Landcare Research - Manaaki Whenua

Landcare-Research -Manaaki Whenua

FNZ 33 - Moranilini (Hymenoptera: Pteromalidae: Eunotinae) - Popular Summary

Berry, JA 1995. Moranilini (Insecta: Hymenoptera). Fauna of New Zealand 33, 82 pages.
( ISSN 0111-5383 (print), ; no. 33. ISBN 0-478-04538-7 (print) ). Published 08 May 1995
ZooBank: http://zoobank.org/References/666526E2-3986-4C97-86ED-B25CAC098609

POPULAR SUMMARY

The moraniline wasps are a small group, both in number of species (64 described worldwide) and in their individual size: at 1-3 mm in length they are little bigger than a large pinhead. They are rather distinctive within the larger group of mostly parasitic wasps known as the chalcidoids. Even though most species are fully winged, one-third of the endemic New Zealand species have reduced wings.

Owing to their abundance and diversity, and the problems inherent in studying such minute insects, the chalcidoid fauna of New Zealand is poorly known. Until recently only five species of Moranilini had been recorded from New Zealand. Now seventeen species in three genera are recognised, of which eleven are found nowhere else and are assumed to be endemic. The other six species are found also in Australia.

Despite their small size and relative scarcity, moraniline wasps are interesting because of their life history and their restricted distribution. They occur naturally only in the region between New Zealand and India, with the greatest number and diversity of species in Australia. It is likely that the Moranilini were derived in Australia from chalcidoid ancestral stock, and that their diversity in this part of the world is due to their evolution in isolation here.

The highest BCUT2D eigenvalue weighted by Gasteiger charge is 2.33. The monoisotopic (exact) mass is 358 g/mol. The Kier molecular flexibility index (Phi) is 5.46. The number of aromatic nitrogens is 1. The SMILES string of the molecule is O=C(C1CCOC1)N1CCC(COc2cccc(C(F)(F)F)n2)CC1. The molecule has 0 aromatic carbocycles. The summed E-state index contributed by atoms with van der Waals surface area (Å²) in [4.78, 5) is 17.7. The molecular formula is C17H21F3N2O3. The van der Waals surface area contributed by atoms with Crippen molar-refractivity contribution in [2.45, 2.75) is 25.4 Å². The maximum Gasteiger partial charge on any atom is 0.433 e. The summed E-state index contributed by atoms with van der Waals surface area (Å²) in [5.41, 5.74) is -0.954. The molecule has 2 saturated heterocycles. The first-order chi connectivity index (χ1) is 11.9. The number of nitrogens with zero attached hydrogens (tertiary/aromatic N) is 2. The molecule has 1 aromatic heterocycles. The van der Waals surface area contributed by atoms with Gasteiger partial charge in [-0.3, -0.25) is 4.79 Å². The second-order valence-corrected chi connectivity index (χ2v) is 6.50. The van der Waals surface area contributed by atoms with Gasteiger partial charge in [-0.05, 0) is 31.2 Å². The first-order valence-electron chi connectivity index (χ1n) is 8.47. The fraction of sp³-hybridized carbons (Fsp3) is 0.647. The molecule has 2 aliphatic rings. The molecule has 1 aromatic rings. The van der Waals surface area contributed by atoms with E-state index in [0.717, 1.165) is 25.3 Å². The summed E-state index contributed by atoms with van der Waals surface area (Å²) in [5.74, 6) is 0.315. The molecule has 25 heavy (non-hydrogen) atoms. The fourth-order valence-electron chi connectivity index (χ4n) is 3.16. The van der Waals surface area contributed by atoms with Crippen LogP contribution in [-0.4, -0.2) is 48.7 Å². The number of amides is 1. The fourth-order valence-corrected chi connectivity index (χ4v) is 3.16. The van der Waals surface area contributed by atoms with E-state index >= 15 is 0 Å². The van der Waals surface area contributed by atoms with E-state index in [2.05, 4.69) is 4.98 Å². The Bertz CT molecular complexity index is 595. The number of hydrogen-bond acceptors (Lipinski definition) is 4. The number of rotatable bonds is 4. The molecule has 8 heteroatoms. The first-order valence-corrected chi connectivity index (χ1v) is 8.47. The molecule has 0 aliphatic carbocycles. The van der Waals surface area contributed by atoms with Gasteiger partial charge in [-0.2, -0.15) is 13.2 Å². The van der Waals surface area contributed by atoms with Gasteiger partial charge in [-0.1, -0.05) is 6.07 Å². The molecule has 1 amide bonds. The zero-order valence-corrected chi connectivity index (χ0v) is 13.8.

With a few exceptions the moraniline wasps are natural enemies of Coccoidea, a group including scale insects, mealybugs or pseudococcids (see Fauna of New Zealand no. 11), and giant mealybugs or margarodids (see Fauna of New Zealand no. 21). Most moranilines are primary parasitoids of coccoids. This means that the female wasp lays an egg inside the body of the host insect, where it hatches into a larva. This larva feeds on the host's body tissues until eventually the host is killed. After pupating inside the empty skin of the host, a new adult wasp emerges. (Note that a parasitoid kills its host, whereas a parasite usually does not.)

A few moranilines are predators, living in the woolly egg-sacs produced by female mealybugs and feeding on her eggs. These species pupate inside the egg-sacs, emerging as adults which seek out further mealybugs in which to continue the life cycle.

A very small number of moraniline species act as hyperparasitoids, developing inside the body of a parasitoid of another species which is itself developing inside the host insect.

The host insects are plant sap feeders, and some introduced species - particularly of mealybugs -can become pests in horticultural situations. They are hard to control with insecticides, because the adult females cover themselves in waxy secretions, and tend to occupy sheltered places on their host plants. Natural enemies such as moraniline wasps can be used as biological control agents, to reduce their numbers.